Pinto was assassinated on February 25th 1965 and Murumbi was not VP at the time. So what is meant here is that Murumbi was already disillusioned with the Kenyatta government before his appointment as VP and probably thought that he would change things as the “second in command”. It is also possible that Murumbi would not have known for sure who ordered the hit on Pinto until he had served several months as Vice President where he was bound to come across a lot more privileged information than an ordinary minister would ordinarily have access to.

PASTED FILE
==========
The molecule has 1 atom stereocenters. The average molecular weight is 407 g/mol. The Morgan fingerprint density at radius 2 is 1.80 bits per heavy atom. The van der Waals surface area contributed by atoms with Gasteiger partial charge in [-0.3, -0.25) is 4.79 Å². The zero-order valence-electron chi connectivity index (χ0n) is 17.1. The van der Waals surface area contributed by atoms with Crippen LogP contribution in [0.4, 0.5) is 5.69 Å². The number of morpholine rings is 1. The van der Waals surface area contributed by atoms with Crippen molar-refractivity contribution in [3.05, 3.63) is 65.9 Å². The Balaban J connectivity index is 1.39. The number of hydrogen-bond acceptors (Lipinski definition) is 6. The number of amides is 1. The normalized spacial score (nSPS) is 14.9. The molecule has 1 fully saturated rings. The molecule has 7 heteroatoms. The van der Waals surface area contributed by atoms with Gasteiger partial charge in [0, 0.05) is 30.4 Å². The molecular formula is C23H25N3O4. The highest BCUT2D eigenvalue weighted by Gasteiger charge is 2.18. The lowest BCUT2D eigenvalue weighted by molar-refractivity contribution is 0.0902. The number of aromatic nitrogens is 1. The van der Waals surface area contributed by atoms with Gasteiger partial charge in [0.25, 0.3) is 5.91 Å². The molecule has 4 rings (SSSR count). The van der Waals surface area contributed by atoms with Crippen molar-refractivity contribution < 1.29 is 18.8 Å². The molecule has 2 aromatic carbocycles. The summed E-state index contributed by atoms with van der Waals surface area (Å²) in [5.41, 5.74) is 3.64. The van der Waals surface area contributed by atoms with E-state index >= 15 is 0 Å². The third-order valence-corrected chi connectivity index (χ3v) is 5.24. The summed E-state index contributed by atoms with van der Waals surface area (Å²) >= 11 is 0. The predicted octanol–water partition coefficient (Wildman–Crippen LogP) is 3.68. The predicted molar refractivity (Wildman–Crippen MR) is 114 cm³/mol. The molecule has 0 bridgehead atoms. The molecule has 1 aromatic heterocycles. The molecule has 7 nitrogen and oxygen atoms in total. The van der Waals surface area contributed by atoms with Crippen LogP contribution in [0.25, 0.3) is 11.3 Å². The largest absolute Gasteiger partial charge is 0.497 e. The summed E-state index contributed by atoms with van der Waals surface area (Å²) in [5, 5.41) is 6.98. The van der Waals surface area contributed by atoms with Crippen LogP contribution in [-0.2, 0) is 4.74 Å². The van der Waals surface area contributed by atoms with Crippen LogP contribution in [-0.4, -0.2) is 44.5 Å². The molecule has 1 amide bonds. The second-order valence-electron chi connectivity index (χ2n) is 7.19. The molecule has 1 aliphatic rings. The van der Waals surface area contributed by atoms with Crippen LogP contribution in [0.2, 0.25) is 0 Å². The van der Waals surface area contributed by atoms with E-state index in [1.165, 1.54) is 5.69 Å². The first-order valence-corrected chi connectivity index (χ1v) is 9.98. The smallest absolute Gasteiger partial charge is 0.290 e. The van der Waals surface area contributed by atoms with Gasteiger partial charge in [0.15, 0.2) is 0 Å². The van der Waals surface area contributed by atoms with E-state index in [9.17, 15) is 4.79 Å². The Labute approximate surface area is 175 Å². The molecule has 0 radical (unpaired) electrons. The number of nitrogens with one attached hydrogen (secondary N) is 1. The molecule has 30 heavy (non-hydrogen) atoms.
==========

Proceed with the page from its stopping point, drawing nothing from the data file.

After Murumbi, Daniel arap Moi was appointed in late 1966. How the Moi appointment was decided on is rather fascinating. Powerful AG Charles Njonjo was traveling in the presidential limousine with President Kenyatta somewhere close to Nakuru. Njonjo was making suggestions of possible VPs and Kenyatta was dismissing them one by one. Names like Tom Mboya rolled off Njonjo’s mouth but it was obvious why such a person would not be appointed. Kenyatta had learnt his lesson with Jaramogi Oginga Odinga and basically what he was looking for was a non-threatening (to the presidency) person who would also be a political asset. When Njonjo’s top choices ran out he started mentioning the names of everybody and anybody he could think of and each time Kenyatta shook his head. When he mentioned Moi, Kenyatta hesitated for a few seconds and then smiled and nodded his head in agreement. In the months and years to follow Moi helped Kenyatta to settle many Kikuyus in the Rift Valley amongst his Kalenjin community after their prime land in central province had been taken over by Kenyatta and his close associates. So in that respect he was a great asset to Kenyatta in planting the seeds for the terrible tribal clashes that were to come later and long after Kenyatta’s death.